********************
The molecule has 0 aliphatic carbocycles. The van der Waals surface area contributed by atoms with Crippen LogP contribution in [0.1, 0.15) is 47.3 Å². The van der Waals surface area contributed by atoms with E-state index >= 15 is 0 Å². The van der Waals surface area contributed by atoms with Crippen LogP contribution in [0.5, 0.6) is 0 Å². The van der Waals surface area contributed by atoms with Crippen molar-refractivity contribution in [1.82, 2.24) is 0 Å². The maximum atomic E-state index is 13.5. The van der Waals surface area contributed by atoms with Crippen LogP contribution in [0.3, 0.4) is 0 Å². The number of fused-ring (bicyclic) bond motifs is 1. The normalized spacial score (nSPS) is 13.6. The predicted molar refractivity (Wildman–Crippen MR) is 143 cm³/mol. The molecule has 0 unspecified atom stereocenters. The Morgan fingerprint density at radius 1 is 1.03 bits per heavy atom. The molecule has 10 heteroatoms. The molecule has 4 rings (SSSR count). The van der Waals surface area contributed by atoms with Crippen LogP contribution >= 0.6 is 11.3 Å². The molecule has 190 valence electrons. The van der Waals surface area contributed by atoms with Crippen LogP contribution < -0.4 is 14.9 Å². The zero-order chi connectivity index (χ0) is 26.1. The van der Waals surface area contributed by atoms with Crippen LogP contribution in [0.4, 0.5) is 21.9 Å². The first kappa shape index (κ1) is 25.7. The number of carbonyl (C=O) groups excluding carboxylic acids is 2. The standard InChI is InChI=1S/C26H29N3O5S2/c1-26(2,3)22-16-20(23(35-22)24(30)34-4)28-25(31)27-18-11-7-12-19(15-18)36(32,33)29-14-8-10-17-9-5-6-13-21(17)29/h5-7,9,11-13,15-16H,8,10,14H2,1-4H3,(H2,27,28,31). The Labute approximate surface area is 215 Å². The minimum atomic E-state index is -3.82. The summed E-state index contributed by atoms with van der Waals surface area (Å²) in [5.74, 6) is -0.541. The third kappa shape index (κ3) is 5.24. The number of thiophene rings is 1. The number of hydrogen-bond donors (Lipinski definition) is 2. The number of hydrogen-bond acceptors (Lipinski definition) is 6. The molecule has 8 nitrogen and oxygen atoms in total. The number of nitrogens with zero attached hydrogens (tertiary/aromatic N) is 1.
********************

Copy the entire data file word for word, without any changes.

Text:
The molecule has 0 aliphatic carbocycles. The van der Waals surface area contributed by atoms with Crippen LogP contribution in [0.1, 0.15) is 47.3 Å². The van der Waals surface area contributed by atoms with E-state index >= 15 is 0 Å². The van der Waals surface area contributed by atoms with Crippen LogP contribution in [0.5, 0.6) is 0 Å². The van der Waals surface area contributed by atoms with Crippen molar-refractivity contribution in [1.82, 2.24) is 0 Å². The maximum atomic E-state index is 13.5. The van der Waals surface area contributed by atoms with Crippen LogP contribution in [0.3, 0.4) is 0 Å². The number of fused-ring (bicyclic) bond motifs is 1. The normalized spacial score (nSPS) is 13.6. The predicted molar refractivity (Wildman–Crippen MR) is 143 cm³/mol. The molecule has 0 unspecified atom stereocenters. The Morgan fingerprint density at radius 1 is 1.03 bits per heavy atom. The molecule has 10 heteroatoms. The molecule has 4 rings (SSSR count). The van der Waals surface area contributed by atoms with Crippen LogP contribution >= 0.6 is 11.3 Å². The molecule has 190 valence electrons. The van der Waals surface area contributed by atoms with Crippen LogP contribution < -0.4 is 14.9 Å². The zero-order chi connectivity index (χ0) is 26.1. The van der Waals surface area contributed by atoms with Crippen LogP contribution in [0.4, 0.5) is 21.9 Å². The first kappa shape index (κ1) is 25.7. The number of carbonyl (C=O) groups excluding carboxylic acids is 2. The standard InChI is InChI=1S/C26H29N3O5S2/c1-26(2,3)22-16-20(23(35-22)24(30)34-4)28-25(31)27-18-11-7-12-19(15-18)36(32,33)29-14-8-10-17-9-5-6-13-21(17)29/h5-7,9,11-13,15-16H,8,10,14H2,1-4H3,(H2,27,28,31). The Labute approximate surface area is 215 Å². The minimum atomic E-state index is -3.82. The summed E-state index contributed by atoms with van der Waals surface area (Å²) in [5.74, 6) is -0.541. The third kappa shape index (κ3) is 5.24. The number of thiophene rings is 1. The number of hydrogen-bond donors (Lipinski definition) is 2. The number of hydrogen-bond acceptors (Lipinski definition) is 6. The molecule has 8 nitrogen and oxygen atoms in total. The number of nitrogens with zero attached hydrogens (tertiary/aromatic N) is 1.